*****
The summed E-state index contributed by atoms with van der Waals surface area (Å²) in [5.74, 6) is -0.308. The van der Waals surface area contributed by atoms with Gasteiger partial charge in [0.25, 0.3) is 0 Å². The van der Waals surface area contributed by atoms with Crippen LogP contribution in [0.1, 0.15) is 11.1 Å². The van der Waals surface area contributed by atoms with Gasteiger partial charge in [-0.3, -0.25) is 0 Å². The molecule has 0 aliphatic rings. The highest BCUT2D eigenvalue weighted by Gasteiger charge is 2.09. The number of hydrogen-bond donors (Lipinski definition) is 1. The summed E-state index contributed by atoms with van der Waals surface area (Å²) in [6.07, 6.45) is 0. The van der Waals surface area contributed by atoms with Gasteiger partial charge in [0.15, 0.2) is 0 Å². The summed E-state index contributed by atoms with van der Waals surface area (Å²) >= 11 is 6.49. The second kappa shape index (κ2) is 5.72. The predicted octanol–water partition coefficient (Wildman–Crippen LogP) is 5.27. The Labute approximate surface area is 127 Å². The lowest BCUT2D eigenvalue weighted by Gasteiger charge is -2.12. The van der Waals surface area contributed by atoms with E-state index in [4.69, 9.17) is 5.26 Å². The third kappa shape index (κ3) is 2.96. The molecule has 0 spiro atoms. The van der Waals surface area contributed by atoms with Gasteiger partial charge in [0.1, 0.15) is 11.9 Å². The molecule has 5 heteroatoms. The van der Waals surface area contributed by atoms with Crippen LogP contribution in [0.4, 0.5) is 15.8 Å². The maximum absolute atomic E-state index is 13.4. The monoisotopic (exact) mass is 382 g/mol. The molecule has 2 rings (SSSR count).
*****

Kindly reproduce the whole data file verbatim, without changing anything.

The summed E-state index contributed by atoms with van der Waals surface area (Å²) in [5.74, 6) is -0.308. The van der Waals surface area contributed by atoms with Gasteiger partial charge in [0.25, 0.3) is 0 Å². The van der Waals surface area contributed by atoms with Crippen LogP contribution in [0.1, 0.15) is 11.1 Å². The van der Waals surface area contributed by atoms with Gasteiger partial charge in [-0.3, -0.25) is 0 Å². The molecule has 0 aliphatic rings. The highest BCUT2D eigenvalue weighted by Gasteiger charge is 2.09. The number of hydrogen-bond donors (Lipinski definition) is 1. The summed E-state index contributed by atoms with van der Waals surface area (Å²) in [6.07, 6.45) is 0. The van der Waals surface area contributed by atoms with Gasteiger partial charge in [0.15, 0.2) is 0 Å². The summed E-state index contributed by atoms with van der Waals surface area (Å²) >= 11 is 6.49. The second kappa shape index (κ2) is 5.72. The predicted octanol–water partition coefficient (Wildman–Crippen LogP) is 5.27. The Labute approximate surface area is 127 Å². The lowest BCUT2D eigenvalue weighted by Gasteiger charge is -2.12. The van der Waals surface area contributed by atoms with E-state index in [4.69, 9.17) is 5.26 Å². The third kappa shape index (κ3) is 2.96. The molecule has 0 spiro atoms. The van der Waals surface area contributed by atoms with Gasteiger partial charge in [0.1, 0.15) is 11.9 Å². The molecule has 5 heteroatoms. The van der Waals surface area contributed by atoms with Crippen LogP contribution in [0.4, 0.5) is 15.8 Å². The maximum absolute atomic E-state index is 13.4. The monoisotopic (exact) mass is 382 g/mol. The molecule has 2 rings (SSSR count).